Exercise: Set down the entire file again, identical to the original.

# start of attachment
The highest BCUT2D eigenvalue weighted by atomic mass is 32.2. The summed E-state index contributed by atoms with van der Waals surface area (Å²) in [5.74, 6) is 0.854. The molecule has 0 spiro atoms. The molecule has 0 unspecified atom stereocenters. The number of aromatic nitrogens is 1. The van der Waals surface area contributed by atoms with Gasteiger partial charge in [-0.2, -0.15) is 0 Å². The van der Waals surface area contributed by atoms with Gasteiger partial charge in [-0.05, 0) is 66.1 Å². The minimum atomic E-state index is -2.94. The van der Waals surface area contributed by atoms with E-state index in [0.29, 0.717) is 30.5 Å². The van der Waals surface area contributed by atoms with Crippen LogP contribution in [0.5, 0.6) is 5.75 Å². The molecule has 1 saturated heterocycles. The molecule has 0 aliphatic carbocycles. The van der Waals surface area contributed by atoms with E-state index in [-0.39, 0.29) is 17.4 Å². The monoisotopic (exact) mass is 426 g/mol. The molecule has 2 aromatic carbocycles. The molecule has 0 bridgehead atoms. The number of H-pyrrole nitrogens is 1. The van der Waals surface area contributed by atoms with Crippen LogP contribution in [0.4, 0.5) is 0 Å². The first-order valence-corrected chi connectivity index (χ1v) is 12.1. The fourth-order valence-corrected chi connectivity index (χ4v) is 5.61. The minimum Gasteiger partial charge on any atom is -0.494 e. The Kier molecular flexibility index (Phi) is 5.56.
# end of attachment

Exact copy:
The highest BCUT2D eigenvalue weighted by atomic mass is 32.2. The summed E-state index contributed by atoms with van der Waals surface area (Å²) in [5.74, 6) is 0.854. The molecule has 0 spiro atoms. The molecule has 0 unspecified atom stereocenters. The number of aromatic nitrogens is 1. The van der Waals surface area contributed by atoms with Gasteiger partial charge in [-0.2, -0.15) is 0 Å². The van der Waals surface area contributed by atoms with Gasteiger partial charge in [-0.05, 0) is 66.1 Å². The minimum atomic E-state index is -2.94. The van der Waals surface area contributed by atoms with E-state index in [0.29, 0.717) is 30.5 Å². The van der Waals surface area contributed by atoms with Crippen LogP contribution in [0.5, 0.6) is 5.75 Å². The molecule has 1 saturated heterocycles. The molecule has 0 aliphatic carbocycles. The van der Waals surface area contributed by atoms with E-state index in [-0.39, 0.29) is 17.4 Å². The monoisotopic (exact) mass is 426 g/mol. The molecule has 2 aromatic carbocycles. The molecule has 0 bridgehead atoms. The number of H-pyrrole nitrogens is 1. The van der Waals surface area contributed by atoms with Crippen LogP contribution in [0.4, 0.5) is 0 Å². The first-order valence-corrected chi connectivity index (χ1v) is 12.1. The fourth-order valence-corrected chi connectivity index (χ4v) is 5.61. The minimum Gasteiger partial charge on any atom is -0.494 e. The Kier molecular flexibility index (Phi) is 5.56.